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Hood River engineers unveil their “human utility vehicle” – UPDATED

Posted by on March 22nd, 2010 at 4:33 pm

The Hauler by Senkai Motor Works-16

The Hauler is solar, electric and leg-powered.
Full gallery
(Photos © J. Maus)

Introducing the Hauler — a solar, sweat and electric powered vehicle its designers hope will bridge the gap between bicycle and car and bring a new level of utility and affordable mobility to millions in the process.

The Hauler is a product of Hood River-based Senkai Motor Works (Senkai is “revolution” in Japanese). The three men behind it are Aaron Blake, 29, Adam Kravetz, 30, and Tris Tarantino, 28. I caught up with Blake and Kravetz between meetings with potential investors during a recent visit to Portland.

“We’re trying to obviate the internal combustion engine market before car makers can push it even further downmarket.”
— Aaron Blake, Senkai Motor Works

From nearly the moment Blake started talking, I knew he wasn’t your average bike tinkerer with a big idea. Blake isn’t looking to get the Hauler into a few bike shops or make them one at a time from his shop in Hood River, and he’s more likely to base business decisions on what he reads in The Economist rather than Bicycle Retailer and Industry News.

The Hauler by Senkai Motor Works-7 The Hauler by Senkai Motor Works-20 The Hauler by Senkai Motor Works-10 The Hauler by Senkai Motor Works-6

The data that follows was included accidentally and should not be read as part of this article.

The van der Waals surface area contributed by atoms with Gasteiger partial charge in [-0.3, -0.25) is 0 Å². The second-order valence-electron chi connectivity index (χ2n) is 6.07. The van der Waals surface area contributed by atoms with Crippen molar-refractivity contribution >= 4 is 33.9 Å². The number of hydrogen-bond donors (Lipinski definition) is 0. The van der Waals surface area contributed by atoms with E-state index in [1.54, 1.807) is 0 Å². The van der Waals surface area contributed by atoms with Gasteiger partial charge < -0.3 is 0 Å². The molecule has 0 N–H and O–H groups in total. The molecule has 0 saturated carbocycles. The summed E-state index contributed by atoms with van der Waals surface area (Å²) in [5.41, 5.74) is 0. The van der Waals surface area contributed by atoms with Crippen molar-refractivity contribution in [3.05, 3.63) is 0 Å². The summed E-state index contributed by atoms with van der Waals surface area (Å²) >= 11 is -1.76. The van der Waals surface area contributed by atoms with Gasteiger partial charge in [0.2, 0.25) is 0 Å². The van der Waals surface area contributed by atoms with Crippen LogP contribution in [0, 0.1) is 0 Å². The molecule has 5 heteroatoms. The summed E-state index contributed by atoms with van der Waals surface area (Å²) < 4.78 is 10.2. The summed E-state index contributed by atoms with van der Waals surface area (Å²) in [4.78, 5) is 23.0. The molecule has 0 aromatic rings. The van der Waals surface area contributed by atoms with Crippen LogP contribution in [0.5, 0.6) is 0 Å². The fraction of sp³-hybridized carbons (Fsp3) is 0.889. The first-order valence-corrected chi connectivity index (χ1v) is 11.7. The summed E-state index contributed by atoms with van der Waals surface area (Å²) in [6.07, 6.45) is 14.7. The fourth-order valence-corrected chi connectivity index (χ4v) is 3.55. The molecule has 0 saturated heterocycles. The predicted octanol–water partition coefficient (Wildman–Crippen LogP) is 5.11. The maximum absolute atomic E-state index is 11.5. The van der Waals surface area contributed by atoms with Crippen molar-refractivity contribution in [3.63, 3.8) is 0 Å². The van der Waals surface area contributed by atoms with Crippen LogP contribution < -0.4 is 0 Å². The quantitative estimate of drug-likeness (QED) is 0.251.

This guy wants to go global:

“We’re looking at demographic trends in China and our goal is to make this available for the millions that make less than $5,000 a year…. they will never buy a Tata [the low-priced car from India].”

Blake and Kravetz refer to the Hauler as a “human utility vehicle.” “Legally it’s an electric bike,” says Kravetz, “and that’s how we describe it to people, but it’s significantly different from a bicycle. It’s between the scale of a bicycle and a car.”

The Hauler by Senkai Motor Works-22

Aaron Blake (L) and Adam Kravetz.

For starters, the Hauler comes with a 500 pound payload. It has three wheels — two up front (which drive the vehicle) and one in the back (which steers). The ride is very smooth thanks to leaf springs on the front axle. The components are a mix of off-the-shelf and custom.

There’s a dual vision for the Hauler. Kravetz and Blake think it can be both a path to economic independence for poor people in developing countries and a feasible alternative to cars in places like Portland.

In wealthy countries, Blake sees a huge opportunity for the Hauler to be part of the sustainability solution. Even if there was a massive shift to electric cars, he says, it wouldn’t make enough of an impact on the planet’s energy footprint:

“We need to cut emission by factors of ten instead of simply shifting our current level of use to a different form. Our interest is in providing a vehicle that gets approx. 900 mpg from an outlet to offset the use of vehicles that get 20 mpg from gas or 60-100 mpg from an outlet.”

One of the most interesting features of the Hauler is the solar panel that doubles as a roof over the cargo bin. This is a feature that Blake says was created with developing countries in mind:

“One of the biggest obstacles to improving lives and creating sustainable, small-scale economies in the developing world is energy poverty… the solar panel was designed explicitly as a solution to that.”

Blake says the solar panel is the same size used by NGO’s to power businesses, schools, and hospitals in developing countries. It was designed to easily detach from the vehicle to be put to use in building “ad-hoc, off-grid power solutions.”

The Hauler by Senkai Motor Works-3